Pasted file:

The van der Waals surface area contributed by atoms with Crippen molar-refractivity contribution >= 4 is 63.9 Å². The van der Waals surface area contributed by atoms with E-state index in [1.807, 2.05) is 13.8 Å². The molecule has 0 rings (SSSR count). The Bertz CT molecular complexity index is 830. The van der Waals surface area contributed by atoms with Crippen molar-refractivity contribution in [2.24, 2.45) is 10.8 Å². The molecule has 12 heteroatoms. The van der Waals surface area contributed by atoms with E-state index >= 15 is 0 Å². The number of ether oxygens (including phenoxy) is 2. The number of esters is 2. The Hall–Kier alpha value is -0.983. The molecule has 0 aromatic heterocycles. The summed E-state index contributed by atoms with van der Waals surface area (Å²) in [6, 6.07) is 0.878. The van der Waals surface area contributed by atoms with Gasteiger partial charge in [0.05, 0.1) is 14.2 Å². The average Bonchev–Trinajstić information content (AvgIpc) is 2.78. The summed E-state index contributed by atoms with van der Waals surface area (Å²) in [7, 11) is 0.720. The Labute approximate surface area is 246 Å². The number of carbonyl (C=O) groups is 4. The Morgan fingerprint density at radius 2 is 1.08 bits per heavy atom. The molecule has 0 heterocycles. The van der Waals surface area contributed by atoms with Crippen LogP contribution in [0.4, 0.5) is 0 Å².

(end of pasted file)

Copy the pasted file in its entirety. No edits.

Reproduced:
The van der Waals surface area contributed by atoms with Crippen molar-refractivity contribution >= 4 is 63.9 Å². The van der Waals surface area contributed by atoms with E-state index in [1.807, 2.05) is 13.8 Å². The molecule has 0 rings (SSSR count). The Bertz CT molecular complexity index is 830. The van der Waals surface area contributed by atoms with Crippen molar-refractivity contribution in [2.24, 2.45) is 10.8 Å². The molecule has 12 heteroatoms. The van der Waals surface area contributed by atoms with E-state index >= 15 is 0 Å². The number of ether oxygens (including phenoxy) is 2. The number of esters is 2. The Hall–Kier alpha value is -0.983. The molecule has 0 aromatic heterocycles. The summed E-state index contributed by atoms with van der Waals surface area (Å²) in [6, 6.07) is 0.878. The van der Waals surface area contributed by atoms with Gasteiger partial charge in [0.05, 0.1) is 14.2 Å². The average Bonchev–Trinajstić information content (AvgIpc) is 2.78. The summed E-state index contributed by atoms with van der Waals surface area (Å²) in [7, 11) is 0.720. The Labute approximate surface area is 246 Å². The number of carbonyl (C=O) groups is 4. The Morgan fingerprint density at radius 2 is 1.08 bits per heavy atom. The molecule has 0 heterocycles. The van der Waals surface area contributed by atoms with Crippen LogP contribution in [0.4, 0.5) is 0 Å².